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Sweeping US Order on “Promoting Competition”

The new Executive Order includes 72 initiatives instructing more than a dozen federal agencies to consider adopting rules intended to enhance competition. 

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A new Executive Order signed by President Biden includes 72 initiatives instructing more than a dozen federal agencies, including the US Department of Justice and the Federal Trade Commission, to, according to the White House's Fact Sheet, "promptly tackle some of the most pressing competition problems across our economy." The Order sets up a first-of-its-kind White House Competition Counsel tasked with executing the Order, while "coordinat[ing] the federal government's response to the rising power of large corporations in the economy."

 

What's changing?

Coming on the heels of multiple legislative proposals to overhaul the US antitrust laws, Executive Order on Promoting Competition in the American Economy directs a number of government agencies to consider adopting rules and regulations to accomplish a plethora of competition-enhancing goals. For example, the Order asks that agencies implement rules to:

  • Ban or limit "non-compete" agreements that restrict an employee's abilities to change jobs (§5(g));
  • Support state / tribal programs aimed at lowering drug prices, such as programs to import lower-priced pharmaceuticals from Canada (§5(q));
  • Address "unfair anticompetitive conduct or agreements in the prescription drug industries, such as agreements to delay the market entry of generic drugs or biosimilars," likely including "pay for delay" and similar agreements (§5(h)(iii));
  • Consider whether it is necessary to revise the agencies' position on "the intersection of intellectual property and antitrust laws," including whether to revise the policy on remedies for standards-essential patents (§5(d));
  • Prohibit internet providers from, among other things, imposing "unjust or unreasonable early-termination fees," require internet providers to fully disclose plan costs (in an effort to enable comparison shopping), and ban landlord-provider exclusivity agreements that require tenants to use only one Internet provider (§5(l));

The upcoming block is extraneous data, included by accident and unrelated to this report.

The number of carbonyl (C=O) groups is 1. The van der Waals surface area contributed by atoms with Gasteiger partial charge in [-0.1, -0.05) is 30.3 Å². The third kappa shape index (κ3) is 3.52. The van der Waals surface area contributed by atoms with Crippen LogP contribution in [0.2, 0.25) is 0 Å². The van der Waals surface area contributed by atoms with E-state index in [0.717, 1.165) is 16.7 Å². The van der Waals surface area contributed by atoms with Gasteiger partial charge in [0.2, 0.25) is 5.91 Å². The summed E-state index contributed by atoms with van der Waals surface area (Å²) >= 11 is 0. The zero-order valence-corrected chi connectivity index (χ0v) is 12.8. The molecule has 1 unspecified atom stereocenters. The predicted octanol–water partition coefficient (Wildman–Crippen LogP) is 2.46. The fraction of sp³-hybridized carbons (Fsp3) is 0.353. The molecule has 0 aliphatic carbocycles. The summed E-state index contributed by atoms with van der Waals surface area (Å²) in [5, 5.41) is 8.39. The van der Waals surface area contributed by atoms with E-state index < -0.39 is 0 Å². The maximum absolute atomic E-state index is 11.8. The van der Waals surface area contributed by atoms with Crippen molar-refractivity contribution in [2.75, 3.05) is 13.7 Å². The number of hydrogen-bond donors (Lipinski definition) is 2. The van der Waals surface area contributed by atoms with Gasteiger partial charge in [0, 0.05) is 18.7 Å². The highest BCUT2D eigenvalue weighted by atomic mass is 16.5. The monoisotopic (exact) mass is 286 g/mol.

• Address unfair restrictions by manufacturers on a purchaser's ability to have a third party repair goods (prevent manufacturers from controlling all repairs) (§5(h)(ii));
  • Facilitate the portability of data so that customers can access their financial transaction data and more easily switch banks (§5(t)(i));
  • Strengthen the US Department of Agriculture's tools to "stop the abusive practices of some meat processors" (§5(i));
  • Use federal agencies' procurement and spending decisions to "promote greater competition" (§5(a)(ii)).

Additionally, the Order broadly encourages greater scrutiny of mergers (including advising the DOJ and FTC to review and consider revisions to the merger guidelines), and more vigorous enforcement of the antitrust laws in the following sectors:

  • Labor
  • Healthcare
  • Transportation
  • Agriculture (farming and meat producers)
  • Internet services and technology
  • Banking and consumer finance

 

What does it mean for you?

The Order is largely a compilation of directives that encourage various government agencies to enforce laws more vigorously against certain behaviors and consider implementing particular rules and regulations. It will take time to develop and implement the details on any new rules and policies. Indeed, the newly-established White House Competition Counsel's primary objective will be to make sure the Order's initiatives are carried out.

Nonetheless, businesses in the targeted industries should brace for scrutiny, and continue to watch closely for developments.

 

Further reading

 

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